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Doctor supports health care reform

To the Editor:

In this heated national health care debate, I don’t get it: tempers are hotter than over the wars in Iraq and Afghanistan. I can see that insurance companies are worried about their profits when they get competition from a public option, where everyone has a choice for something like Medicare. But if every American could have health insurance, who could be against that?

Town hall meetings where fear is being whipped up with words like “pull the plug on Granny” and “Nazi” is some kind of dangerous insanity. I have to ask where all these people bringing guns and screaming at town hall meetings were when the Bush/Cheney administration sent our young men and women to war. Were they too afraid to speak out then, for fear of being called unpatriotic?

Now is the time to be fiercely patriotic, but do it in an intelligent way, not through violence. And we need our senators and representatives to cool these tempers by sticking to facts.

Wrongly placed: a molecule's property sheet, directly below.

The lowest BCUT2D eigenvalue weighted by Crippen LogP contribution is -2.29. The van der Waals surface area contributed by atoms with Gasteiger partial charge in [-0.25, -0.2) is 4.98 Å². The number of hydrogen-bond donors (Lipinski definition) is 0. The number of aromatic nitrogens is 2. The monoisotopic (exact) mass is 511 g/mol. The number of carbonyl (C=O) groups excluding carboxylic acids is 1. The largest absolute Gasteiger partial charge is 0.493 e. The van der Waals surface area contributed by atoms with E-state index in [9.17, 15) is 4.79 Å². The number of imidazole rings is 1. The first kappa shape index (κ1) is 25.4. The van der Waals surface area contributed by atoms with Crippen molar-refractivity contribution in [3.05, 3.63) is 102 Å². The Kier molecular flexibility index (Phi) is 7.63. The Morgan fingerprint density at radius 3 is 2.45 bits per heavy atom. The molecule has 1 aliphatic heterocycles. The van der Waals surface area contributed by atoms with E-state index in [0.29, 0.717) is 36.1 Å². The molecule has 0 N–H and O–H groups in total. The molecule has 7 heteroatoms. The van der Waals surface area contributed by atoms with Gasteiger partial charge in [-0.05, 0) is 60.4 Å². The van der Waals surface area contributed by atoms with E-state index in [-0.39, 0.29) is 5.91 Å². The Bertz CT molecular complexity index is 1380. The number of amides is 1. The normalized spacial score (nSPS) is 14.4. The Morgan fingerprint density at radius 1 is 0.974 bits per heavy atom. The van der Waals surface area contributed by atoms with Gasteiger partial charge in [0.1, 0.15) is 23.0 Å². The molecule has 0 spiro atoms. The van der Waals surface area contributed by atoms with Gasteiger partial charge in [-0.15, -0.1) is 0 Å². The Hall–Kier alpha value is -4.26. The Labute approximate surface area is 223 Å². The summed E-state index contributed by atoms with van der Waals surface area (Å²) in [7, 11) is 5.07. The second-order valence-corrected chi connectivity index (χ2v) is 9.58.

Public option is not a government takeover of the doctor-patient relationship. It would not deny care to anyone of a political party, as some have alleged. It is not a communist plot and won’t turn our country into Russia. It will only improve the chances that Americans who cannot afford health insurance will get it. And currently the insurance companies, not the doctor, get to determine who meets criteria for expensive medical care. It is scary to see so much resistance at correcting this.

A public health insurance option is analogous to our public education system, or “option.” We have private schools and religious schools where parents can pay tuition to send their children. But we also have the public school option, and it works well at giving kids a good education. Likewise, the health care public option will be a choice. And for the 49 million uninsured and under-insured, and for those of us who pay exorbitant premiums, this is an affordable offer.

As a doctor, I think that President Obama is on the right track with a public option. The fear surrounding health care reform is interfering with the opportunity for every American to get an equal chance at good health. Some of us may not deserve a new car or a fancy house, but don’t we all deserve to go to the doctor when we g et sick? Or, m aybe even before?

I request that Representative Hal Rogers, and Senators Mitch McConnell and Jim Bunning support the President’s health care plan. They were not elected to support the insurance companies. They were sent to Washington to protect the American people. In that vein, I also ask them to cool down the rhetoric that only raises fear. Health care is too important to be used as a political torch.


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